I'm looking for books at the undergraduate, possibly early graduate level in more or less any topic but I'm really looking for books with a certain structure that I find the best for self study.

Namely, something with frequently interspersed , well-thought out, exercises preferably with solutions. I find it best to learn through exercises and like a mix of easy drill exercises to quickly grasp a new concept followed by harder exercises to explore the theory (maybe towards the end of a chapter).

Are there any books like this? I know that exercises tend to be more and more vague and self directed as the level of the subject gets harder but if anyone knows any books like this it would be great. Some nice topics would be measure theory, probability, (measure theoretic probability), geometry, algebra, complex analysis. Stochastic's?

  • $\begingroup$ math.stackexchange.com/questions/306828/… $\endgroup$ Jun 23 '18 at 5:23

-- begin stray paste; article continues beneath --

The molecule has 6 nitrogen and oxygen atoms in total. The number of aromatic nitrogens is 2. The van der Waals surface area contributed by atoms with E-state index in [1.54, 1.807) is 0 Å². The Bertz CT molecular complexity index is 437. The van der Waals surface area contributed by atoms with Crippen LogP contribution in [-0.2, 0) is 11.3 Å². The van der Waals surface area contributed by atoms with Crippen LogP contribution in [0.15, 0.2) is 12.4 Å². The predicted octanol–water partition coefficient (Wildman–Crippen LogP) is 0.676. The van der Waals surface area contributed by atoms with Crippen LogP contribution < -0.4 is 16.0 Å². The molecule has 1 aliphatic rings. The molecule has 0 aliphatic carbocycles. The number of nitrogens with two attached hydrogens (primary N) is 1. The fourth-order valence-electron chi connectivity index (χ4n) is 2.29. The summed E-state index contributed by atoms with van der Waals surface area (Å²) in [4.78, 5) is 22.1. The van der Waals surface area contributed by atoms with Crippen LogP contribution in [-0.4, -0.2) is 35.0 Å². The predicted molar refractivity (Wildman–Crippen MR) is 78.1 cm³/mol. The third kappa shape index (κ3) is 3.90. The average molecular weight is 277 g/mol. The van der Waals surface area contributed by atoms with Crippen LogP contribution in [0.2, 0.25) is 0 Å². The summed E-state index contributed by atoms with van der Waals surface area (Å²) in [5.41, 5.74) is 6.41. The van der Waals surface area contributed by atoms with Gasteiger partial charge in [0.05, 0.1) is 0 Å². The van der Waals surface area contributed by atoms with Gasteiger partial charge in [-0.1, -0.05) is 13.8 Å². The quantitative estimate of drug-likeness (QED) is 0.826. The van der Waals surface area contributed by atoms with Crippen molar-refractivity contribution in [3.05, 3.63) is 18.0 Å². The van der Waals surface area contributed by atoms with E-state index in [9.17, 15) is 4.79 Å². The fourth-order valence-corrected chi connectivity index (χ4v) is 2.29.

• $\begingroup$ Maybe the Schaum's Outline series. $\endgroup$ Jun 29 '18 at 20:50
  • $\begingroup$ I am going through Blitzstein and Hwang's "Introduction to Probability" and it is great. There are hundreds of problems and many of them have solutions that can be found online at the book's website. $\endgroup$
    – Evan Zamir
    Feb 24 '20 at 17:38

The requirement that there should be solutions seriously restricts the number of choices.

Here are a couple of books I can think of.

Linear Algebra Problem Book by Halmos.

Elementary Topology: Problem Textbook by Viro, Ivanov, Netsvetaev, Kharlamov.


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